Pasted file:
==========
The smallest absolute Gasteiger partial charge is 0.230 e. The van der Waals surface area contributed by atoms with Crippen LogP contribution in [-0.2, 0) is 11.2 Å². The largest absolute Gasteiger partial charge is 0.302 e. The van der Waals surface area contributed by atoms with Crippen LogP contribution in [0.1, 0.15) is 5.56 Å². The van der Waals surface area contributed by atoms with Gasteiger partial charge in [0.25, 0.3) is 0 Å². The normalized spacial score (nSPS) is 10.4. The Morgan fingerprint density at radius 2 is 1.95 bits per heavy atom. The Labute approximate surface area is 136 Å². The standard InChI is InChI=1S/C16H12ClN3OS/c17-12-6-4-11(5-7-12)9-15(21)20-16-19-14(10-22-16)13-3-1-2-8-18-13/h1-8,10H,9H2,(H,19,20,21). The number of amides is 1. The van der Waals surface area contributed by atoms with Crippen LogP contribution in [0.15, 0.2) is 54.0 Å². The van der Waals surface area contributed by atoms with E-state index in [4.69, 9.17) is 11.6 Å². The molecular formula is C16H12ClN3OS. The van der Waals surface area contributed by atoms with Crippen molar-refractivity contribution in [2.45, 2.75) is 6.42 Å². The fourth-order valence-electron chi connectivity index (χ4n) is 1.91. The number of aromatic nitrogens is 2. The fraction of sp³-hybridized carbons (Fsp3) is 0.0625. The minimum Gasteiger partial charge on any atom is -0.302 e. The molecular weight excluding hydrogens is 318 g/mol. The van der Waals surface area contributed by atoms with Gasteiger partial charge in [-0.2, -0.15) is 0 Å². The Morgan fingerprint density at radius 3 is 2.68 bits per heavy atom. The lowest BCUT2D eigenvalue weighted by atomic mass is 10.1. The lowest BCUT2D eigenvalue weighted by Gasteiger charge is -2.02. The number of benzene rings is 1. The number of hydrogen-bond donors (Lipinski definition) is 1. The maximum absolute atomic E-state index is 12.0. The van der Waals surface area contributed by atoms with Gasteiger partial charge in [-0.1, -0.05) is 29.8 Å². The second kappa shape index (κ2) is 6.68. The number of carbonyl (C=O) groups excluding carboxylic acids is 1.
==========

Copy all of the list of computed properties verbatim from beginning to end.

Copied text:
The smallest absolute Gasteiger partial charge is 0.230 e. The van der Waals surface area contributed by atoms with Crippen LogP contribution in [-0.2, 0) is 11.2 Å². The largest absolute Gasteiger partial charge is 0.302 e. The van der Waals surface area contributed by atoms with Crippen LogP contribution in [0.1, 0.15) is 5.56 Å². The van der Waals surface area contributed by atoms with Gasteiger partial charge in [0.25, 0.3) is 0 Å². The normalized spacial score (nSPS) is 10.4. The Morgan fingerprint density at radius 2 is 1.95 bits per heavy atom. The Labute approximate surface area is 136 Å². The standard InChI is InChI=1S/C16H12ClN3OS/c17-12-6-4-11(5-7-12)9-15(21)20-16-19-14(10-22-16)13-3-1-2-8-18-13/h1-8,10H,9H2,(H,19,20,21). The number of amides is 1. The van der Waals surface area contributed by atoms with Crippen LogP contribution in [0.15, 0.2) is 54.0 Å². The van der Waals surface area contributed by atoms with E-state index in [4.69, 9.17) is 11.6 Å². The molecular formula is C16H12ClN3OS. The van der Waals surface area contributed by atoms with Crippen molar-refractivity contribution in [2.45, 2.75) is 6.42 Å². The fourth-order valence-electron chi connectivity index (χ4n) is 1.91. The number of aromatic nitrogens is 2. The fraction of sp³-hybridized carbons (Fsp3) is 0.0625. The minimum Gasteiger partial charge on any atom is -0.302 e. The molecular weight excluding hydrogens is 318 g/mol. The van der Waals surface area contributed by atoms with Gasteiger partial charge in [-0.2, -0.15) is 0 Å². The Morgan fingerprint density at radius 3 is 2.68 bits per heavy atom. The lowest BCUT2D eigenvalue weighted by atomic mass is 10.1. The lowest BCUT2D eigenvalue weighted by Gasteiger charge is -2.02. The number of benzene rings is 1. The number of hydrogen-bond donors (Lipinski definition) is 1. The maximum absolute atomic E-state index is 12.0. The van der Waals surface area contributed by atoms with Gasteiger partial charge in [-0.1, -0.05) is 29.8 Å². The second kappa shape index (κ2) is 6.68. The number of carbonyl (C=O) groups excluding carboxylic acids is 1.